March 22, 2010

In 2007, Columbia Pictures v. Bunnell sent shockwaves through the legal community with its conclusion that random access memory (RAM) data, a form of "ephemeral data" with a temporary life span, constitutes discoverable electronically stored information (ESI).  In the wake of Bunnell, early predictions were of a discovery doomsday in which the preservation and production of such data at great expense would be required.  Although these predictions have not yet come to fruition, the relevant case law is still developing, and this remains a topic to watch.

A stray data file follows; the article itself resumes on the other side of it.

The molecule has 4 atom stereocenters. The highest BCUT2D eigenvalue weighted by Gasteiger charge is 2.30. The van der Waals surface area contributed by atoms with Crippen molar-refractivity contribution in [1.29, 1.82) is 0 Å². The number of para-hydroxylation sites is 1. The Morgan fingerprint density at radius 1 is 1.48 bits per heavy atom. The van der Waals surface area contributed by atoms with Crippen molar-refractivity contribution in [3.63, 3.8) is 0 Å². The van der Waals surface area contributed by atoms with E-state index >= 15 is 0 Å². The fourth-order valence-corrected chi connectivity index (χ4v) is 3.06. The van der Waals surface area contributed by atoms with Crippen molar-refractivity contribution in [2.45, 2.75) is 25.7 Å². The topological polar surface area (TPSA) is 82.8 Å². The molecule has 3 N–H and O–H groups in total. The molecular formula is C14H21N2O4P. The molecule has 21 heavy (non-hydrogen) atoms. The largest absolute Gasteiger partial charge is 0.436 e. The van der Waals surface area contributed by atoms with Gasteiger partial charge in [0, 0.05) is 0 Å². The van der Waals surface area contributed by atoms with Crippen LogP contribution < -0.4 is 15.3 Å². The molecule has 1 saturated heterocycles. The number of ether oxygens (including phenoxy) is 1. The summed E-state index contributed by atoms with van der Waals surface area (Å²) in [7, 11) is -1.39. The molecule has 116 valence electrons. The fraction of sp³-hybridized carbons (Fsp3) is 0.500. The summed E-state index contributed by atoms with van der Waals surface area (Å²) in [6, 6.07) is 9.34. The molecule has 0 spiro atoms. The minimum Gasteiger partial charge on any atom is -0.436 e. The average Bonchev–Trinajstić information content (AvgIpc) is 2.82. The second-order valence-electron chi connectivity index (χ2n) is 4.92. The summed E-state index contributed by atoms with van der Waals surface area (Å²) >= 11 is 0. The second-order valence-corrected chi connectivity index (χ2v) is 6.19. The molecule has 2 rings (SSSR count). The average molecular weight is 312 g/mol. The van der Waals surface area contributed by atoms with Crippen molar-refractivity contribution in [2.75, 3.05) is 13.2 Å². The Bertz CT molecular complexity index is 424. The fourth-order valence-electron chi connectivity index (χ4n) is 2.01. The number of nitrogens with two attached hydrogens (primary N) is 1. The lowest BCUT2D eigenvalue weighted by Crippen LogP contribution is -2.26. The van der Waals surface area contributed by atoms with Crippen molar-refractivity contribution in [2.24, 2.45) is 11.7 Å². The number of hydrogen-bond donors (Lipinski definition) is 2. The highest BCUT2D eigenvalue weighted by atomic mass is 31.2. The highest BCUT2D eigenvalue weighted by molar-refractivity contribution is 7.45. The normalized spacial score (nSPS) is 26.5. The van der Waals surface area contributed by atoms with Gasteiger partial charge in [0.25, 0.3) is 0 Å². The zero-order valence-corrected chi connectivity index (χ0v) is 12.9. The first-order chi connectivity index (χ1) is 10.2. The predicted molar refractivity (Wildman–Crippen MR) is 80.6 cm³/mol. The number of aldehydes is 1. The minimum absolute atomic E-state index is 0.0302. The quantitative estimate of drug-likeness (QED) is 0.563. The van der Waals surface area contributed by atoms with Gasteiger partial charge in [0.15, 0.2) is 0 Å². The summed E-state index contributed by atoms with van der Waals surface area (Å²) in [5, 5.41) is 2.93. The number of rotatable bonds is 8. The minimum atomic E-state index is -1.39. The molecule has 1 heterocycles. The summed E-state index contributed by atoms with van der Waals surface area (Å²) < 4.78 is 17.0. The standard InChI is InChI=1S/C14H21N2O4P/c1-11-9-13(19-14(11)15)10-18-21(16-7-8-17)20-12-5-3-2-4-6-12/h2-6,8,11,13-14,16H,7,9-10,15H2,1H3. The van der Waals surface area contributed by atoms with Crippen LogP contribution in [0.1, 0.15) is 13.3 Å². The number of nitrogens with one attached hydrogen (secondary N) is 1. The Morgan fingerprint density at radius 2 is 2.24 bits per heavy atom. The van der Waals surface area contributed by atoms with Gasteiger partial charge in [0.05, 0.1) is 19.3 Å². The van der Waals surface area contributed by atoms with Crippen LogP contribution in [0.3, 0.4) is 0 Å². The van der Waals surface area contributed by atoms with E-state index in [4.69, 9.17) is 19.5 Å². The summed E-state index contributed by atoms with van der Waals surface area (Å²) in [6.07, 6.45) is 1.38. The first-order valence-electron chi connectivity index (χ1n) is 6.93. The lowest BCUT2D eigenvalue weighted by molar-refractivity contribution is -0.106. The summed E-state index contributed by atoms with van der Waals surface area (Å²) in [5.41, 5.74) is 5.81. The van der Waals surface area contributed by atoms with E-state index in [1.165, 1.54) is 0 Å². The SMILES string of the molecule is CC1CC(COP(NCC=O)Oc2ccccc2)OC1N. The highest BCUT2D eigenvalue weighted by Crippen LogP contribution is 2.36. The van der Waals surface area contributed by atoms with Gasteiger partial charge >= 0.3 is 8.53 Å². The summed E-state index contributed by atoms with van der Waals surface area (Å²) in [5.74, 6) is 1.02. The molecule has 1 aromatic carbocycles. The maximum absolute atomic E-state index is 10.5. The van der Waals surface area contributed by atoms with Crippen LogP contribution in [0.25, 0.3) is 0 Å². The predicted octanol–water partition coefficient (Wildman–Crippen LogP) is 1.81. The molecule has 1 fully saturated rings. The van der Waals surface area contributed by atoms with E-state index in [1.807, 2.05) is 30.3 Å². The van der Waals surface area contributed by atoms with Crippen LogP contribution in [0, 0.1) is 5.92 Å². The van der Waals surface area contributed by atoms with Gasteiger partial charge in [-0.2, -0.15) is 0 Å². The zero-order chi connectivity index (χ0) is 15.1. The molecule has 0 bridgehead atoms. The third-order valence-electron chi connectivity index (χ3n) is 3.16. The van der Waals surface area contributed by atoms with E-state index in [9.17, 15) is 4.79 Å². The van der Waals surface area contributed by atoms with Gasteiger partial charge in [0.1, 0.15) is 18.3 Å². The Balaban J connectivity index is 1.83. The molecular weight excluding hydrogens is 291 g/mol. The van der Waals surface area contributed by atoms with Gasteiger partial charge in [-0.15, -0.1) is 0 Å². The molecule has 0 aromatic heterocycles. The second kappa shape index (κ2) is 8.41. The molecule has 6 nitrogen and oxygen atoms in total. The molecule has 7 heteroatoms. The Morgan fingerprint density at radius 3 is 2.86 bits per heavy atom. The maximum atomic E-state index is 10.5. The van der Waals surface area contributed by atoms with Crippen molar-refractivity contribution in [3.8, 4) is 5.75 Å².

In their article published in The New York Law Journal on March 22, 2010, Jennifer Rearden and Farrah Pepper of Gibson Dunn discuss developments in case law since Bunnell and the outlook for discovery obligations relating to ephemeral data going forward.

Reprinted with permission from The New York Journal (March 22, 2010), ¬© 2010 ALM Media Properties, LLC.